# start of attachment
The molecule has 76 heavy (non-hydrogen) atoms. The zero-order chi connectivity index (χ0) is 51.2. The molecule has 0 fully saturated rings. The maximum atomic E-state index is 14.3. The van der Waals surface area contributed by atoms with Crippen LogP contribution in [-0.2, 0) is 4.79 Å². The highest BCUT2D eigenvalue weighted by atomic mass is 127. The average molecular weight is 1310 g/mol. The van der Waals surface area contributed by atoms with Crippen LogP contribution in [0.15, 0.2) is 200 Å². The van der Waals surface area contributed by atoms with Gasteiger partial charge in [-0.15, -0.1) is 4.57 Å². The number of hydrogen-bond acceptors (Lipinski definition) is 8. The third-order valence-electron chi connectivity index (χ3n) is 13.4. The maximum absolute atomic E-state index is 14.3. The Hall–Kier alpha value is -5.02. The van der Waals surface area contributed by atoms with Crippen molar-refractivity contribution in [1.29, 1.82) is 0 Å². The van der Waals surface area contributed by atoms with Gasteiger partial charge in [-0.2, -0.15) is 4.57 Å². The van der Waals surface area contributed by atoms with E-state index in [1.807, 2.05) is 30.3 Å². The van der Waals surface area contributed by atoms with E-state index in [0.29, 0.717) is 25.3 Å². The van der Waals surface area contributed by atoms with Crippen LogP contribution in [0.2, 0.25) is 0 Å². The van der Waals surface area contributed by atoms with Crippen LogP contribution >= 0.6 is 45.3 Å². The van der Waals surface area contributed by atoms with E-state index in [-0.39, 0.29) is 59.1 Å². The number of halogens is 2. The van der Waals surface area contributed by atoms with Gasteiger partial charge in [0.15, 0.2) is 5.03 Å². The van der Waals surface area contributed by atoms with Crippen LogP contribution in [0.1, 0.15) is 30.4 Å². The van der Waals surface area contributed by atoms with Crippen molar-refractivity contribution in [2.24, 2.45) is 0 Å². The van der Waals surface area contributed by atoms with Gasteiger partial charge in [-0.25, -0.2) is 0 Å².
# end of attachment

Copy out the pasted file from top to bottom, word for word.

The molecule has 76 heavy (non-hydrogen) atoms. The zero-order chi connectivity index (χ0) is 51.2. The molecule has 0 fully saturated rings. The maximum atomic E-state index is 14.3. The van der Waals surface area contributed by atoms with Crippen LogP contribution in [-0.2, 0) is 4.79 Å². The highest BCUT2D eigenvalue weighted by atomic mass is 127. The average molecular weight is 1310 g/mol. The van der Waals surface area contributed by atoms with Crippen LogP contribution in [0.15, 0.2) is 200 Å². The van der Waals surface area contributed by atoms with Gasteiger partial charge in [-0.15, -0.1) is 4.57 Å². The number of hydrogen-bond acceptors (Lipinski definition) is 8. The third-order valence-electron chi connectivity index (χ3n) is 13.4. The maximum absolute atomic E-state index is 14.3. The Hall–Kier alpha value is -5.02. The van der Waals surface area contributed by atoms with Crippen molar-refractivity contribution in [1.29, 1.82) is 0 Å². The van der Waals surface area contributed by atoms with Gasteiger partial charge in [-0.2, -0.15) is 4.57 Å². The van der Waals surface area contributed by atoms with E-state index in [1.807, 2.05) is 30.3 Å². The van der Waals surface area contributed by atoms with E-state index in [0.29, 0.717) is 25.3 Å². The van der Waals surface area contributed by atoms with Crippen LogP contribution in [0.2, 0.25) is 0 Å². The van der Waals surface area contributed by atoms with Crippen LogP contribution >= 0.6 is 45.3 Å². The van der Waals surface area contributed by atoms with E-state index in [-0.39, 0.29) is 59.1 Å². The number of halogens is 2. The van der Waals surface area contributed by atoms with Gasteiger partial charge in [0.15, 0.2) is 5.03 Å². The van der Waals surface area contributed by atoms with Crippen LogP contribution in [0.1, 0.15) is 30.4 Å². The van der Waals surface area contributed by atoms with Crippen molar-refractivity contribution in [2.24, 2.45) is 0 Å². The van der Waals surface area contributed by atoms with Gasteiger partial charge in [-0.25, -0.2) is 0 Å².